Transvaginal mesh is used to treat a variety of issues inherent with women's health, not the least of which are incontinence—often seen in women who have previously given birth—and pelvic organ prolapse (POP), an age-related condition typified by the sagging of abdominal organs into the uterus and vagina. AMS mesh is just one example of a product made by various manufacturers designed to serve as a sling, to hold migrating organs in place.
However, the use of products such as AMS transvaginal mesh has become a hazard for many women and their partners.
In the case of Cathleen Ankenman, the Southeast Texas Record (3/6/12) reports the plaintiff has required no fewer than three corrective surgeries following the initial placement of the AMS Monarc and Gynecare Prolift + M, according to the report.
The Southeast Texas Record goes on to say that Ankenman's trials began with an initial surgery at a medical center in Las Vegas in July 2009. In the Ankenman lawsuit, filed March 1 in the Eastern District of Texas, Beaumont Division, the plaintiffs claim that the devices implanted as part of Ankenman's AMS surgery failed to perform as intended, requiring frequent and often debilitating revision surgeries.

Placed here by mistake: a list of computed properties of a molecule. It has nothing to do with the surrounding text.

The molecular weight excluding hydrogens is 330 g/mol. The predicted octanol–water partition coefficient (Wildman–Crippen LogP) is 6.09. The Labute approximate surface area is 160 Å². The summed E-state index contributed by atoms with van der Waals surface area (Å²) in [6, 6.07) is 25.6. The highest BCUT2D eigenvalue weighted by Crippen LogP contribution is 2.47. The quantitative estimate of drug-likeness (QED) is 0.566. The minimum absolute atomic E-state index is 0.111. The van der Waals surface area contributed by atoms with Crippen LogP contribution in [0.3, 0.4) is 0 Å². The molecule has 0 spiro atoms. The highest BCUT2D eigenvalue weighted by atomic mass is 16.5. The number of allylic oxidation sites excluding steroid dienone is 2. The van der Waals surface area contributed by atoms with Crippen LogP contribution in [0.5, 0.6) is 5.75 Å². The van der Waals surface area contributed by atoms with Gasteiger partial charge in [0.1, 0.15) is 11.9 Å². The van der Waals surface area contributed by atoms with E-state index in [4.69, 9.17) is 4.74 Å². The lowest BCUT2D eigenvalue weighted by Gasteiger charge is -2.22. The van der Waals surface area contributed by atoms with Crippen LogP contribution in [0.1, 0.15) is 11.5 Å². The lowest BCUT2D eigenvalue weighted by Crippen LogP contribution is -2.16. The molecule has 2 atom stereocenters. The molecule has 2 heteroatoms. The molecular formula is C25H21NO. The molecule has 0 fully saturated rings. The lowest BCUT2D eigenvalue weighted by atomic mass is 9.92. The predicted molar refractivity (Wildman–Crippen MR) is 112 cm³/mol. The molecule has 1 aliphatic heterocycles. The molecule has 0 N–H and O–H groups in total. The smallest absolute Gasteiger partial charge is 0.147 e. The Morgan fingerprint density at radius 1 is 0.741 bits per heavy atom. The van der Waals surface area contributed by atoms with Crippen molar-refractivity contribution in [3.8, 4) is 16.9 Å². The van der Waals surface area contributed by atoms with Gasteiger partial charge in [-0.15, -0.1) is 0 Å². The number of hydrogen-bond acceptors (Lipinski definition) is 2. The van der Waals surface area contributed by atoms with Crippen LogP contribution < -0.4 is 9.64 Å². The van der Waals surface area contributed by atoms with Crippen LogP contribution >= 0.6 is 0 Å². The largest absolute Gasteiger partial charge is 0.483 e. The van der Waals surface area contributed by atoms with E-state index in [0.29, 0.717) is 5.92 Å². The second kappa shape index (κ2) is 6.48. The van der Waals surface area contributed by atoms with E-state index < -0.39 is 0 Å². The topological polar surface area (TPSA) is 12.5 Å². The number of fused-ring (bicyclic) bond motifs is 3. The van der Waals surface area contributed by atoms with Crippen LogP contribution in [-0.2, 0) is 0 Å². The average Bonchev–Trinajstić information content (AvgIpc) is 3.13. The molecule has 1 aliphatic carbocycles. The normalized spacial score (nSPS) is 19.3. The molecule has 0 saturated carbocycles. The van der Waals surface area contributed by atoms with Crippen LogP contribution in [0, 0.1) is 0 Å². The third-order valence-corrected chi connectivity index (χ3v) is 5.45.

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The plaintiffs claim in their AMS legal action that the allegedly failure-prone device(s) resulted in emotional and physical pain and suffering, and included permanent AMS transvaginal mesh injury.
The defendants are American Medical Systems Inc. (AMS), Johnson & Johnson Inc, and Ethicon Inc. The three are accused by the plaintiffs of fraudulent concealment, negligence, strict liability, breach of implied and express warranties, and fraudulent misrepresentation. Products at issue, the AMS legal action asserts, have a high failure rate as well an equally high injury and complication rate.
The Ankenmans are seeking damages, lost wages, punitive damages, attorney's fees, interest and court costs in their AMS transvaginal mesh lawsuit.